Story by Charles Moxham
Photography by Stefan Trajkovski
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The new Rockdale Library combines advanced check-out technologies with light filled interiors that offer myriad visual references to the local environment
Faced with the competing fancy lights of smart phones and gaming consoles, today's public library has to work hard at its role as a fertile ground for information and education dissemination. There are high-tech pluses, such as self-serve kiosks, but the real attraction is also an old one – community heart.
Coordinator library and community information services at Bayside Council Paula Pfoeffer sums up what was required for the new Rockdale Library.
"Bayside Council wanted a library which promotes the concepts of exploration, discovery, learning and reading; an innovative space with new technologies enabling visitors to self-manage accounts, freeing staff to spend more time on learning programs grounded in community need."
Or to put it another way, the design had to open its arms to the community on every level and not get bogged down in time-wasting administration.
And every aspect of the new Rockdale Library does just that. The interior design, by CK Design International with Cecilia Kugler as lead designer, references the rich history of the area throughout, offers welcoming, light-filled spaces and creates a children's area which is nothing short of magical.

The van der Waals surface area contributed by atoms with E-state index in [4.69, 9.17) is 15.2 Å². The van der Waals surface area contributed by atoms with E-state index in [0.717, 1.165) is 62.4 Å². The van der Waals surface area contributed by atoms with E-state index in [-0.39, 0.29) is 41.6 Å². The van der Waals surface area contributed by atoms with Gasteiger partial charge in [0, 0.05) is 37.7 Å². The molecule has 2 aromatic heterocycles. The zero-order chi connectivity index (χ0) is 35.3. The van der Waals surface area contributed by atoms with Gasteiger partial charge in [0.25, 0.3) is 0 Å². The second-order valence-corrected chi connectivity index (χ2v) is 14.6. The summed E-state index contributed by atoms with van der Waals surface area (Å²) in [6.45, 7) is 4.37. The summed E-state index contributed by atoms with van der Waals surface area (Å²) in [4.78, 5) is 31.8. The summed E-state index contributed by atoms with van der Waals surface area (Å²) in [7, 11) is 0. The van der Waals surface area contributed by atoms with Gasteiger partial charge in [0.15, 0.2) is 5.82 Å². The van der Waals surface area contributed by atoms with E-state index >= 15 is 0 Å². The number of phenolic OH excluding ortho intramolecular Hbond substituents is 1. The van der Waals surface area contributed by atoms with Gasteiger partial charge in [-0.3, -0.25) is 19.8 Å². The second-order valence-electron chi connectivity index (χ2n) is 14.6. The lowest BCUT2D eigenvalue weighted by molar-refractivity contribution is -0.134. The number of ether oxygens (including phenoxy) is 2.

Entry to the library is an early example of its beckoning, community-oriented interior design. This takes the form of a three level-high internal street connecting the busy Princes Highway out front with a rear laneway. The exterior wall of the historic adjacent red-brick town hall becomes the interior wall of this street, broken up visually and for acoustic purposes by large-scale black and white photographs of a local park. Travelling through this open space provides orientation, scale and different viewing platforms to the life inside the library.
There is also a narrow three-storey atrium at the other side of the library and the upper floors are set back from the front facade, letting even more light in.
"In planning it was important to create zones with their own character whilst belonging to a greater overall identity," says Kugler. "Many elements play on place, materials, and local identity."
First published date: 21 October 2016
More news from Trends
|Architects||CK Design International in association with Leffler Simmes Architects and heritage architect Stevenson and Turner International Construction documentation Brewster Hjorth Architects. Interior design and documentation CK Design International Facade design Leffler Simmes Architects design Project management Bayside Council (Major Projects Team)|
|Mechanical and electrical engineer||Simpson Kotzman|
|Cladding and roof||Colorbond in Surf Mist|
|Facade design||Brewster Hjorth Architects|
|External balustrades||316 grade brushed stainless steel|
|Flooring||Carpet by Interface; tiles by Rocks On|
|Wallpaper||Wall Candy Paper; Muffin & Mani|
|Wall-hung photographic artworks||Stefan Trajkovski|
|Paints||International Dulux Veneers Spotted gum from Briggs Veneer Heating/air conditioning Eagle Air Conditioning|
|Lighting||Satelight and Yellow Goat|
|Furniture||Kubis, Schiavello, Interstudio, UCI, Café Culture, Stylecraft, Chairbiz, Zenith, Nineto Armchairs, NorvaNivel, Living Edge|
|Workstations/meeting tables||Bevisco, Thinking Ergonomix|